One month. We returned a month later. I came here and didn’t recognize anything. I couldn’t get into the yard. What was going on here?! Everything was lying around the balcony; I had already cleaned it up. It was impossible to enter the house. It took me a month to remove the glass. I lived with my son. They went through his home but didn’t touch anything. Ten houses away from me, the house burned down, but my son lives at the end of the village, and nothing was touched there. I hired people, bought batteries, and they repaired the heating for me. I borrowed money so that the builders would procure slate. When everything was done, I returned home. Where else can I live?

Aniuta Myronets house, village Velyka Dymerka

What happened in the Velyka Dymerka?

We evacuated, and what happened next, I don’t know. People say there were a lot of Russians. And they lived here, and they lived there. They lived in one house, but they burned another. They say that Russians took clothes from the two homes. TVs and washing machines were broken. They drove through the bushes on tanks and damaged everything all around. They ruined everything.

What about your property?

The cellar was destroyed, and the benches were removed. I spoke about the roof, windows, threshold, and front doors. The new doors have already been installed. The government gave me one. I can show you the papers. Everything was paved here, and they damaged everything.

What are you planning to do next?

Well, I will restore everything slowly. What plans can there be… Another question is where to get money for restoration.

How is your son doing?

They also returned, and their place is all intact. Everything is fine, unlike me. But there are three children, and there is no help for them, so they ask the mother for potatoes or carrots.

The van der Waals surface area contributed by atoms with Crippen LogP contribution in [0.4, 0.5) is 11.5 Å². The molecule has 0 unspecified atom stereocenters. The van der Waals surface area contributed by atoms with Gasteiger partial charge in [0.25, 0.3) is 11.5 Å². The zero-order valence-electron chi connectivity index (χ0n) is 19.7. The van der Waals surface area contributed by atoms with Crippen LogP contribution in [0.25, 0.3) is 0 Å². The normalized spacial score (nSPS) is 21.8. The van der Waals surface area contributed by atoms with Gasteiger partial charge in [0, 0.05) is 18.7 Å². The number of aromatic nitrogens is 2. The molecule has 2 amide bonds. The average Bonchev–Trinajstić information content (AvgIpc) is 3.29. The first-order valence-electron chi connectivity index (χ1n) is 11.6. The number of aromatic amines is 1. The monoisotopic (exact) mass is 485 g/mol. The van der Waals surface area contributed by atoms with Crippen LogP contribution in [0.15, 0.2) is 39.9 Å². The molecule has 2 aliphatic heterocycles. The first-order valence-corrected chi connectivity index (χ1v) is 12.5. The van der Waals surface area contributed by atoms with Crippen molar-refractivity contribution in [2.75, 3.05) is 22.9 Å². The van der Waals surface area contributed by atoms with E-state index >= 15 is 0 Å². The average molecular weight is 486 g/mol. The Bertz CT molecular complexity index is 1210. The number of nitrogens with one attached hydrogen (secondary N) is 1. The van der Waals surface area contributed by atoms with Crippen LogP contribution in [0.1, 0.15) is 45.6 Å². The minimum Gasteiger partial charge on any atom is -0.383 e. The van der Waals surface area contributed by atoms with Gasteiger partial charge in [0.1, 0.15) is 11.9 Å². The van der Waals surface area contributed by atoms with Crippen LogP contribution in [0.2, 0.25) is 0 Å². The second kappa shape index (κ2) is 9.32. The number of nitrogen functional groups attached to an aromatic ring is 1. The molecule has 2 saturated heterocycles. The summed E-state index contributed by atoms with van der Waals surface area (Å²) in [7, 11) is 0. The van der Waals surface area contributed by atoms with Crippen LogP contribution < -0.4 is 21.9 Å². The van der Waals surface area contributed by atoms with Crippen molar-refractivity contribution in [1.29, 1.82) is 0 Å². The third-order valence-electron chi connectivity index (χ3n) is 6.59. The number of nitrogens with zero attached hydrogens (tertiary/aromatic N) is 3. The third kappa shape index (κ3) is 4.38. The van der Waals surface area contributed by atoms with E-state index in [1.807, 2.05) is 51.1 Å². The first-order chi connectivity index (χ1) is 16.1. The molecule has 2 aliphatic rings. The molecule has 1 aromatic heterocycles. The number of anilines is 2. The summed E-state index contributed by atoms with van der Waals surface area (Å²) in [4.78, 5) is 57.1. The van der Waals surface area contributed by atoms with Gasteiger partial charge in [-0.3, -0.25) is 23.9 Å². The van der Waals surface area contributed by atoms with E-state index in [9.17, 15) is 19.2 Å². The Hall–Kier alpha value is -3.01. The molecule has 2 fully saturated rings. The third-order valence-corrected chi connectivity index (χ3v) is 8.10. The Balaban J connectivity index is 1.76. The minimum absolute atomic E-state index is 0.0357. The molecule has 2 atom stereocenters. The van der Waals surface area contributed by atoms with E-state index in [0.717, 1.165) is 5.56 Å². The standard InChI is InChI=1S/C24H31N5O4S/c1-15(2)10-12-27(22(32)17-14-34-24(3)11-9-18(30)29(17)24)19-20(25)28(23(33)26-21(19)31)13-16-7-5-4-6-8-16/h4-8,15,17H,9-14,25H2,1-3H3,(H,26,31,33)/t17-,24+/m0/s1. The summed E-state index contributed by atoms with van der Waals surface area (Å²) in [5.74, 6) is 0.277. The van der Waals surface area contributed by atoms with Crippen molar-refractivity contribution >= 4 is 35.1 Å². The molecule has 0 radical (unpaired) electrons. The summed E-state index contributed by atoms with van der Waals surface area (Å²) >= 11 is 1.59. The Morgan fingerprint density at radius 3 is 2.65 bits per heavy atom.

Has your attitude towards Russians changed?

The attitude has changed. Now I do not consider them brotherly people. They are just fascists. That’s what I can say. They just mock us and kill innocent people! Why do we need this war? For what? Who knows. I don’t understand. Why did it happen? People lived as they should, and they turned on us... God knows what happened.

This publication is made possible by the generous support of the American people through the United States Agency for International Development (USAID) under the Human Rights in Action Program, run by the Ukrainian Helsinki Group on Human Rights (UHSHR).

The views and opinions expressed in this publication do not necessarily reflect the views of USAID, the US Government, or UHSHR. The authors and KHPG are solely responsible for the content of this article.

USAID is one of the world's leading development agencies facilitating the end of extreme poverty and supporting the movement of recipient countries to self-reliance and resilience. USAID also contributes to the national security and economic well-being of the United States. Its activity is a manifestation of the philanthropy of the American people. USAID has been partnering with Ukraine since 1992: during this time, the agency's total assistance to Ukraine amounted to more than 3 billion US dollars. USAID's current strategic priorities in Ukraine include strengthening democracy and good governance, promoting economic development and energy security, improving health systems, and reducing the impact of conflict in the eastern regions. For more information about USAID's activities, please contact the Public Relations Department of the USAID Mission in Ukraine at tel. (+38 044) 521-57-53. We also invite you to visit their website: or the Facebook page: